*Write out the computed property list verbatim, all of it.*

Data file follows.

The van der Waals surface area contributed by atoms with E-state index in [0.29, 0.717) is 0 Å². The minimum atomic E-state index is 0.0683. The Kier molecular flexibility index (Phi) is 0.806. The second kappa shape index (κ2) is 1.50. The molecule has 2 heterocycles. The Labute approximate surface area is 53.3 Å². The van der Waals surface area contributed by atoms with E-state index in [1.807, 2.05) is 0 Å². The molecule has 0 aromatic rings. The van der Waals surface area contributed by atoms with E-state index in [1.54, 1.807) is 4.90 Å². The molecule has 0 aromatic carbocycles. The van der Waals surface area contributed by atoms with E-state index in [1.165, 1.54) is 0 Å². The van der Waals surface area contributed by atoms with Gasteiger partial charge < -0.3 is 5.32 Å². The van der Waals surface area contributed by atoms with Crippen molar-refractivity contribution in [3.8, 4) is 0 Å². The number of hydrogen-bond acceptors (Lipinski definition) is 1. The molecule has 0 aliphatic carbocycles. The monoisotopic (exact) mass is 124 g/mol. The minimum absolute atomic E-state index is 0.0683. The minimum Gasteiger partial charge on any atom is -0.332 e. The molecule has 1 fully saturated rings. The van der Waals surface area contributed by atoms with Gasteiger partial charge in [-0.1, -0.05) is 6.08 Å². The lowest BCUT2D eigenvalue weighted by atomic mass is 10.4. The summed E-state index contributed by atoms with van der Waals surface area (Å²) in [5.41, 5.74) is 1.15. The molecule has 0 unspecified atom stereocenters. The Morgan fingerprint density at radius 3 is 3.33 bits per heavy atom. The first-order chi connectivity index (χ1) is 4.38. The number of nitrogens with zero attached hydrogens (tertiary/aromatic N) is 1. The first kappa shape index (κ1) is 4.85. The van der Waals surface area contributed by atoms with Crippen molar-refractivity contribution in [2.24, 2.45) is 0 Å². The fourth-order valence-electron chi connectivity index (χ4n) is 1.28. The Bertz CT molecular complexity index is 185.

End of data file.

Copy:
The van der Waals surface area contributed by atoms with E-state index in [0.29, 0.717) is 0 Å². The minimum atomic E-state index is 0.0683. The Kier molecular flexibility index (Phi) is 0.806. The second kappa shape index (κ2) is 1.50. The molecule has 2 heterocycles. The Labute approximate surface area is 53.3 Å². The van der Waals surface area contributed by atoms with E-state index in [1.807, 2.05) is 0 Å². The molecule has 0 aromatic rings. The van der Waals surface area contributed by atoms with E-state index in [1.54, 1.807) is 4.90 Å². The molecule has 0 aromatic carbocycles. The van der Waals surface area contributed by atoms with E-state index in [1.165, 1.54) is 0 Å². The van der Waals surface area contributed by atoms with Gasteiger partial charge < -0.3 is 5.32 Å². The van der Waals surface area contributed by atoms with Crippen molar-refractivity contribution in [3.8, 4) is 0 Å². The number of hydrogen-bond acceptors (Lipinski definition) is 1. The molecule has 0 aliphatic carbocycles. The monoisotopic (exact) mass is 124 g/mol. The minimum absolute atomic E-state index is 0.0683. The minimum Gasteiger partial charge on any atom is -0.332 e. The molecule has 1 fully saturated rings. The van der Waals surface area contributed by atoms with Gasteiger partial charge in [-0.1, -0.05) is 6.08 Å². The lowest BCUT2D eigenvalue weighted by atomic mass is 10.4. The summed E-state index contributed by atoms with van der Waals surface area (Å²) in [5.41, 5.74) is 1.15. The molecule has 0 unspecified atom stereocenters. The Morgan fingerprint density at radius 3 is 3.33 bits per heavy atom. The first-order chi connectivity index (χ1) is 4.38. The number of nitrogens with zero attached hydrogens (tertiary/aromatic N) is 1. The first kappa shape index (κ1) is 4.85. The van der Waals surface area contributed by atoms with Crippen molar-refractivity contribution in [2.24, 2.45) is 0 Å². The fourth-order valence-electron chi connectivity index (χ4n) is 1.28. The Bertz CT molecular complexity index is 185.